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Author: Keddem, Aliza Mizrachi
Resulting in 1 citation.
1. Keddem, Aliza Mizrachi
Integration of Wives into Wage-Work and the Working-Class' Struggle to Maintain its Standard of Living
Ph.D. Dissertation, University of Oregon, 1984
Cohort(s): Mature Women
Publisher: UMI - University Microfilms, Bell and Howell Information and Learning
Keyword(s): Family Influences; Family Resources; Health/Health Status/SF-12 Scale; Income; Labor Force Participation; Wives, Work; Women

This study examines in a historical context the increasing employment of wives from American working-class families. Ten years of panel data from the NLS are analyzed using multiple regression and discriminant analysis techniques to determine the effects on wives' employment of economic pressure, young children, demand for women workers, unemployment, occupation, education, race, husband's employment, health of wife and husband, age, husband's labor market experience, and region of residence. The findings suggest that income adequacy is an important determinant of wives' employment. A reduction in child-care responsibilities over time removes a major obstacle to employment, and decreases the number of claimants on family resources. This pattern is reflected in the secular decline in the effect of income adequacy on wives' employment. The demand for women workers has a positive impact on women's employment. The overall state of the economy, reflected in the rate of unemployment, had little impact on wives' employment and decreased over time. Wives' labor force participation does not respond to changes in husbands' employment status, indicating that wives have become "permanent added-workers." Professional occupations exert a strong positive influence on wives' employment. The substantial impact of a profession is related to its intrinsic non-monetary values and greater monetary rewards. Although education does not influence employment, the joint effect of less education and a non-professional occupation is negative. The well-known high rates of employment of black wives are supported. Black families are in greater economic need than white families, and race is one of the better predictors of a wife's employment status. While their own poor health strongly deters women's employment, their husbands' poor health has an opposite effect. Neither region of residence nor a woman's own age or her husband's labor market experience strongly influence her employment.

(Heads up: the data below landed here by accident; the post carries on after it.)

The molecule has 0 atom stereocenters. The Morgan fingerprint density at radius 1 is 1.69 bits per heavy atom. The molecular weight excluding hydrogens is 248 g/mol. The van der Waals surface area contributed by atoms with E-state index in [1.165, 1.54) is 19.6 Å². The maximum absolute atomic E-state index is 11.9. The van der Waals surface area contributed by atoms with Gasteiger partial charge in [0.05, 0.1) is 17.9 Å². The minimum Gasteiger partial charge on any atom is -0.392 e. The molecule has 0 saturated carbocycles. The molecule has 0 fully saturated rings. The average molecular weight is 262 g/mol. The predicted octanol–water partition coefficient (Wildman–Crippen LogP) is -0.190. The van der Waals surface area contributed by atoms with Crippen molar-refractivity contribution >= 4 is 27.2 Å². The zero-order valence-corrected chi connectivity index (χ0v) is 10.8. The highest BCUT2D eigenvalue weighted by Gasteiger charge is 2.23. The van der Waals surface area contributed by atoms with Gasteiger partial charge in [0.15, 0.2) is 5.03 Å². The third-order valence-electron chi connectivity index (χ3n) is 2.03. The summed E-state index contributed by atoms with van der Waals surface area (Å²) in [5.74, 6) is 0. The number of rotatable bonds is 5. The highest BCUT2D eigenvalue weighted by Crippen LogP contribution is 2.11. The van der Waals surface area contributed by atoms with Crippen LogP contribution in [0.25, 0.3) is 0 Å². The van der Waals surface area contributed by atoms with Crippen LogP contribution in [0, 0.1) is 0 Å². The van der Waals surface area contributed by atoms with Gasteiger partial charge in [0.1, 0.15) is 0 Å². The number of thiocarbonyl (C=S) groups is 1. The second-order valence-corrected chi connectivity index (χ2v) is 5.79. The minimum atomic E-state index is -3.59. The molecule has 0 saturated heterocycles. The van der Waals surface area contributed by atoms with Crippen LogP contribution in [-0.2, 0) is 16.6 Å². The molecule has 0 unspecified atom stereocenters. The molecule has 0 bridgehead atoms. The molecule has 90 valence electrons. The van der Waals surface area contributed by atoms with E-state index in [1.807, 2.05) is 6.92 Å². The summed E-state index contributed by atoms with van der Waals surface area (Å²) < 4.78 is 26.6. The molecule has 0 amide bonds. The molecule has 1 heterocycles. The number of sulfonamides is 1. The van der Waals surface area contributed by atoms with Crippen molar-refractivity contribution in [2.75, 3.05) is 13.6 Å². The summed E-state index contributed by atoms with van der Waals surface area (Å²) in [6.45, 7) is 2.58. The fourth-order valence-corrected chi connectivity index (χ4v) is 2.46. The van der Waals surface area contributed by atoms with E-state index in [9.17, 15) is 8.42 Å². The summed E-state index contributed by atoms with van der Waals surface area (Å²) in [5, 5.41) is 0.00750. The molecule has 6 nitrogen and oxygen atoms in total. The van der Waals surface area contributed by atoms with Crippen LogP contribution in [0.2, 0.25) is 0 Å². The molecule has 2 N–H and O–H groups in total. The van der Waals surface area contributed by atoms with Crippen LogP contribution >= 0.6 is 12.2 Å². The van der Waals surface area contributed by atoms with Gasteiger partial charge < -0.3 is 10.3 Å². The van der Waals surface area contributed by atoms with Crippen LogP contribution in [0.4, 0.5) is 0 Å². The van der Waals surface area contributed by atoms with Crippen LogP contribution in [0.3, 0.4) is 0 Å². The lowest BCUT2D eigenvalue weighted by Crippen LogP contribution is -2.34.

Bibliography Citation
Keddem, Aliza Mizrachi. Integration of Wives into Wage-Work and the Working-Class' Struggle to Maintain its Standard of Living. Ph.D. Dissertation, University of Oregon, 1984.